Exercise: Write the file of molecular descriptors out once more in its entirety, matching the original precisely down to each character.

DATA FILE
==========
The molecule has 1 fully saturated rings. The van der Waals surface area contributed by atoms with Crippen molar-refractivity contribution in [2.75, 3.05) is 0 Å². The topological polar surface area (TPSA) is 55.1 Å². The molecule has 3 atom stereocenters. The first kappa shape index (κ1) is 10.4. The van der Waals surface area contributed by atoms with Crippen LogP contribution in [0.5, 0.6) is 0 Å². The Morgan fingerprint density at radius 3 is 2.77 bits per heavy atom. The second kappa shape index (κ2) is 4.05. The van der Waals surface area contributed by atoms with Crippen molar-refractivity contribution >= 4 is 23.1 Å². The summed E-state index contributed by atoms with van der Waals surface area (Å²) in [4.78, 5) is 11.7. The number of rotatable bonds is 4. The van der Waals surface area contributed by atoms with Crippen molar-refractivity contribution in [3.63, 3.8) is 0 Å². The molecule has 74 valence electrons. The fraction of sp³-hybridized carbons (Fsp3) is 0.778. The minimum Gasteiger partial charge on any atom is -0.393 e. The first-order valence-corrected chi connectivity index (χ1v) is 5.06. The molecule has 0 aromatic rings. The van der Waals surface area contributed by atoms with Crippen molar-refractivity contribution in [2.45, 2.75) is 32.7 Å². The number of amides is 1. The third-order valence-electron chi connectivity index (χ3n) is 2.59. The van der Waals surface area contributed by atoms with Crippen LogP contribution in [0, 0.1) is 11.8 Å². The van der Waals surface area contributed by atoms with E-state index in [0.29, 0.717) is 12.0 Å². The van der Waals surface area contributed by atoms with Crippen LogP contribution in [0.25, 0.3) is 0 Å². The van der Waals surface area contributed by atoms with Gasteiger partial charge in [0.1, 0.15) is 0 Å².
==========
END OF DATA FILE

The molecule has 1 fully saturated rings. The van der Waals surface area contributed by atoms with Crippen molar-refractivity contribution in [2.75, 3.05) is 0 Å². The topological polar surface area (TPSA) is 55.1 Å². The molecule has 3 atom stereocenters. The first kappa shape index (κ1) is 10.4. The van der Waals surface area contributed by atoms with Crippen LogP contribution in [0.5, 0.6) is 0 Å². The Morgan fingerprint density at radius 3 is 2.77 bits per heavy atom. The second kappa shape index (κ2) is 4.05. The van der Waals surface area contributed by atoms with Crippen molar-refractivity contribution >= 4 is 23.1 Å². The summed E-state index contributed by atoms with van der Waals surface area (Å²) in [4.78, 5) is 11.7. The number of rotatable bonds is 4. The van der Waals surface area contributed by atoms with Crippen molar-refractivity contribution in [3.63, 3.8) is 0 Å². The molecule has 74 valence electrons. The fraction of sp³-hybridized carbons (Fsp3) is 0.778. The minimum Gasteiger partial charge on any atom is -0.393 e. The first-order valence-corrected chi connectivity index (χ1v) is 5.06. The molecule has 0 aromatic rings. The van der Waals surface area contributed by atoms with Crippen molar-refractivity contribution in [2.45, 2.75) is 32.7 Å². The number of amides is 1. The third-order valence-electron chi connectivity index (χ3n) is 2.59. The van der Waals surface area contributed by atoms with Crippen LogP contribution in [0, 0.1) is 11.8 Å². The van der Waals surface area contributed by atoms with E-state index in [0.29, 0.717) is 12.0 Å². The van der Waals surface area contributed by atoms with Crippen LogP contribution in [0.25, 0.3) is 0 Å². The van der Waals surface area contributed by atoms with Gasteiger partial charge in [0.1, 0.15) is 0 Å².